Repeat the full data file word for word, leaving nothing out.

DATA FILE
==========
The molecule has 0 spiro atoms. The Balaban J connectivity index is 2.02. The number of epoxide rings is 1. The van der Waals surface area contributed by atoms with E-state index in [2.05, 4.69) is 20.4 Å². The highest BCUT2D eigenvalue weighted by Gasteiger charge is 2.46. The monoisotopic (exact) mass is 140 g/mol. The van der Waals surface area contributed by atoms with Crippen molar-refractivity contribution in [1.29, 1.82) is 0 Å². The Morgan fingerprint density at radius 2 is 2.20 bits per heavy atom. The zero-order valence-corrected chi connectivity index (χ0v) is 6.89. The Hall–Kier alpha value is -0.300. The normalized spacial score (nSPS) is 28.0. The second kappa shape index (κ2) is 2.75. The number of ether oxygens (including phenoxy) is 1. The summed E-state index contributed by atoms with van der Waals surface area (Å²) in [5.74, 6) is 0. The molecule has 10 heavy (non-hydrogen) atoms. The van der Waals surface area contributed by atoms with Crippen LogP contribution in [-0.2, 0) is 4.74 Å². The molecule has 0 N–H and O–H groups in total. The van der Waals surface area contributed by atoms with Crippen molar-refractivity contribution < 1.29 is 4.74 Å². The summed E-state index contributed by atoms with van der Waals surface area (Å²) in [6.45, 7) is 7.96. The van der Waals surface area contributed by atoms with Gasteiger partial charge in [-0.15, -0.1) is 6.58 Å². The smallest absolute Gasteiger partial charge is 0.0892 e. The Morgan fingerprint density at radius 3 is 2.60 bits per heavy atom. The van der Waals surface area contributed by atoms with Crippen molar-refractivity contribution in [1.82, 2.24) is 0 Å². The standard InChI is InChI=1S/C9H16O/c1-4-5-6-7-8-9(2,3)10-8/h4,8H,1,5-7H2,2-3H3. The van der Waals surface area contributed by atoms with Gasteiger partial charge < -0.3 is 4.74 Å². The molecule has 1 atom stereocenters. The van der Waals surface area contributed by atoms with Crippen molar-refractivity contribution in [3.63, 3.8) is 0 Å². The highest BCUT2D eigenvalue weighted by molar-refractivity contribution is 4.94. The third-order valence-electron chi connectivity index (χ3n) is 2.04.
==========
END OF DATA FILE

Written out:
The molecule has 0 spiro atoms. The Balaban J connectivity index is 2.02. The number of epoxide rings is 1. The van der Waals surface area contributed by atoms with E-state index in [2.05, 4.69) is 20.4 Å². The highest BCUT2D eigenvalue weighted by Gasteiger charge is 2.46. The monoisotopic (exact) mass is 140 g/mol. The van der Waals surface area contributed by atoms with Crippen molar-refractivity contribution in [1.29, 1.82) is 0 Å². The Morgan fingerprint density at radius 2 is 2.20 bits per heavy atom. The zero-order valence-corrected chi connectivity index (χ0v) is 6.89. The Hall–Kier alpha value is -0.300. The normalized spacial score (nSPS) is 28.0. The second kappa shape index (κ2) is 2.75. The number of ether oxygens (including phenoxy) is 1. The summed E-state index contributed by atoms with van der Waals surface area (Å²) in [5.74, 6) is 0. The molecule has 10 heavy (non-hydrogen) atoms. The van der Waals surface area contributed by atoms with Crippen LogP contribution in [-0.2, 0) is 4.74 Å². The molecule has 0 N–H and O–H groups in total. The van der Waals surface area contributed by atoms with Crippen molar-refractivity contribution < 1.29 is 4.74 Å². The summed E-state index contributed by atoms with van der Waals surface area (Å²) in [6.45, 7) is 7.96. The van der Waals surface area contributed by atoms with Gasteiger partial charge in [-0.15, -0.1) is 6.58 Å². The smallest absolute Gasteiger partial charge is 0.0892 e. The Morgan fingerprint density at radius 3 is 2.60 bits per heavy atom. The van der Waals surface area contributed by atoms with Crippen molar-refractivity contribution in [1.82, 2.24) is 0 Å². The standard InChI is InChI=1S/C9H16O/c1-4-5-6-7-8-9(2,3)10-8/h4,8H,1,5-7H2,2-3H3. The van der Waals surface area contributed by atoms with Gasteiger partial charge < -0.3 is 4.74 Å². The molecule has 1 atom stereocenters. The van der Waals surface area contributed by atoms with Crippen molar-refractivity contribution in [3.63, 3.8) is 0 Å². The highest BCUT2D eigenvalue weighted by molar-refractivity contribution is 4.94. The third-order valence-electron chi connectivity index (χ3n) is 2.04.